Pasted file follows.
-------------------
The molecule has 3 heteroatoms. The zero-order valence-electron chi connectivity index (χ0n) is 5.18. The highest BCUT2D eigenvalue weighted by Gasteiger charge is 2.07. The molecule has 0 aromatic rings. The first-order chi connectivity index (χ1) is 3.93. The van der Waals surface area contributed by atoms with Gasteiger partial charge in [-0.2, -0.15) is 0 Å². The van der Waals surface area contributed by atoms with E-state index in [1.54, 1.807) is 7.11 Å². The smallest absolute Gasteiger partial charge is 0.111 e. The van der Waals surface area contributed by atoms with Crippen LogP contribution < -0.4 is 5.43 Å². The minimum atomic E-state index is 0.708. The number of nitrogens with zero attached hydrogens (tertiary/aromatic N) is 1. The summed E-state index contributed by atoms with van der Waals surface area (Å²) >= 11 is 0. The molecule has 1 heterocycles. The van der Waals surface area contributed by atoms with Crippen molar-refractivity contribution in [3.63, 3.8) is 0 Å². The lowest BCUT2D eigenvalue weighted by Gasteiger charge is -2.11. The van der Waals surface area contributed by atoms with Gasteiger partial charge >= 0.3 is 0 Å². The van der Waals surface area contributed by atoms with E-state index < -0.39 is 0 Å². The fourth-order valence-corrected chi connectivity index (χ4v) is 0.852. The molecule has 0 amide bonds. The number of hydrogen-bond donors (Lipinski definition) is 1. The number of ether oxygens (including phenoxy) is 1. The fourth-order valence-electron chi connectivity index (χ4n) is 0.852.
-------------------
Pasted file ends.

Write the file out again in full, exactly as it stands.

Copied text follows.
The molecule has 3 heteroatoms. The zero-order valence-electron chi connectivity index (χ0n) is 5.18. The highest BCUT2D eigenvalue weighted by Gasteiger charge is 2.07. The molecule has 0 aromatic rings. The first-order chi connectivity index (χ1) is 3.93. The van der Waals surface area contributed by atoms with Gasteiger partial charge in [-0.2, -0.15) is 0 Å². The van der Waals surface area contributed by atoms with E-state index in [1.54, 1.807) is 7.11 Å². The smallest absolute Gasteiger partial charge is 0.111 e. The van der Waals surface area contributed by atoms with Crippen LogP contribution < -0.4 is 5.43 Å². The minimum atomic E-state index is 0.708. The number of nitrogens with zero attached hydrogens (tertiary/aromatic N) is 1. The summed E-state index contributed by atoms with van der Waals surface area (Å²) >= 11 is 0. The molecule has 1 heterocycles. The van der Waals surface area contributed by atoms with Crippen molar-refractivity contribution in [3.63, 3.8) is 0 Å². The lowest BCUT2D eigenvalue weighted by Gasteiger charge is -2.11. The van der Waals surface area contributed by atoms with Gasteiger partial charge >= 0.3 is 0 Å². The van der Waals surface area contributed by atoms with E-state index < -0.39 is 0 Å². The fourth-order valence-corrected chi connectivity index (χ4v) is 0.852. The molecule has 0 amide bonds. The number of hydrogen-bond donors (Lipinski definition) is 1. The number of ether oxygens (including phenoxy) is 1. The fourth-order valence-electron chi connectivity index (χ4n) is 0.852.